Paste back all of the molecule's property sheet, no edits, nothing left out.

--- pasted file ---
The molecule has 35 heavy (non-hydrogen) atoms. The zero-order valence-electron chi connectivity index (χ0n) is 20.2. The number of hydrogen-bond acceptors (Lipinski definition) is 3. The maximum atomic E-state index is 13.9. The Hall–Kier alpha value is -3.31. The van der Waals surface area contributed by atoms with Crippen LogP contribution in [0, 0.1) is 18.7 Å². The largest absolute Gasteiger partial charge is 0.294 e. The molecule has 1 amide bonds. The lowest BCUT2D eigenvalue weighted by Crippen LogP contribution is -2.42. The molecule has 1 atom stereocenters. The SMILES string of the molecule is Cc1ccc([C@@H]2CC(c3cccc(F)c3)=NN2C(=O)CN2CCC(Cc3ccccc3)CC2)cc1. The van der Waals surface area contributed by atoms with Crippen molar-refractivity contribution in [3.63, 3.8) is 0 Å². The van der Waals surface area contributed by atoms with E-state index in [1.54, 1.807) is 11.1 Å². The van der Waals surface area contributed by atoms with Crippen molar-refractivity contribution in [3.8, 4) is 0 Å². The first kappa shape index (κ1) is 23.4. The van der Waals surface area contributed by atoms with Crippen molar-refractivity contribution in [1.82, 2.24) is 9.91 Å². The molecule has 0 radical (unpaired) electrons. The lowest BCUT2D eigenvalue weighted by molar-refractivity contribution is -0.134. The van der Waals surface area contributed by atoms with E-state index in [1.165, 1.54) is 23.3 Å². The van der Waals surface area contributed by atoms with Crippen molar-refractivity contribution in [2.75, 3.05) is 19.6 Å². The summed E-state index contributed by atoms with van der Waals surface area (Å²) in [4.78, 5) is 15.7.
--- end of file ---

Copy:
The molecule has 35 heavy (non-hydrogen) atoms. The zero-order valence-electron chi connectivity index (χ0n) is 20.2. The number of hydrogen-bond acceptors (Lipinski definition) is 3. The maximum atomic E-state index is 13.9. The Hall–Kier alpha value is -3.31. The van der Waals surface area contributed by atoms with Crippen LogP contribution in [0, 0.1) is 18.7 Å². The largest absolute Gasteiger partial charge is 0.294 e. The molecule has 1 amide bonds. The lowest BCUT2D eigenvalue weighted by Crippen LogP contribution is -2.42. The molecule has 1 atom stereocenters. The SMILES string of the molecule is Cc1ccc([C@@H]2CC(c3cccc(F)c3)=NN2C(=O)CN2CCC(Cc3ccccc3)CC2)cc1. The van der Waals surface area contributed by atoms with Crippen molar-refractivity contribution in [3.63, 3.8) is 0 Å². The van der Waals surface area contributed by atoms with E-state index in [1.54, 1.807) is 11.1 Å². The van der Waals surface area contributed by atoms with Crippen molar-refractivity contribution in [3.8, 4) is 0 Å². The first kappa shape index (κ1) is 23.4. The van der Waals surface area contributed by atoms with Crippen molar-refractivity contribution in [1.82, 2.24) is 9.91 Å². The molecule has 0 radical (unpaired) electrons. The lowest BCUT2D eigenvalue weighted by molar-refractivity contribution is -0.134. The van der Waals surface area contributed by atoms with E-state index in [1.165, 1.54) is 23.3 Å². The van der Waals surface area contributed by atoms with Crippen molar-refractivity contribution in [2.75, 3.05) is 19.6 Å². The summed E-state index contributed by atoms with van der Waals surface area (Å²) in [4.78, 5) is 15.7.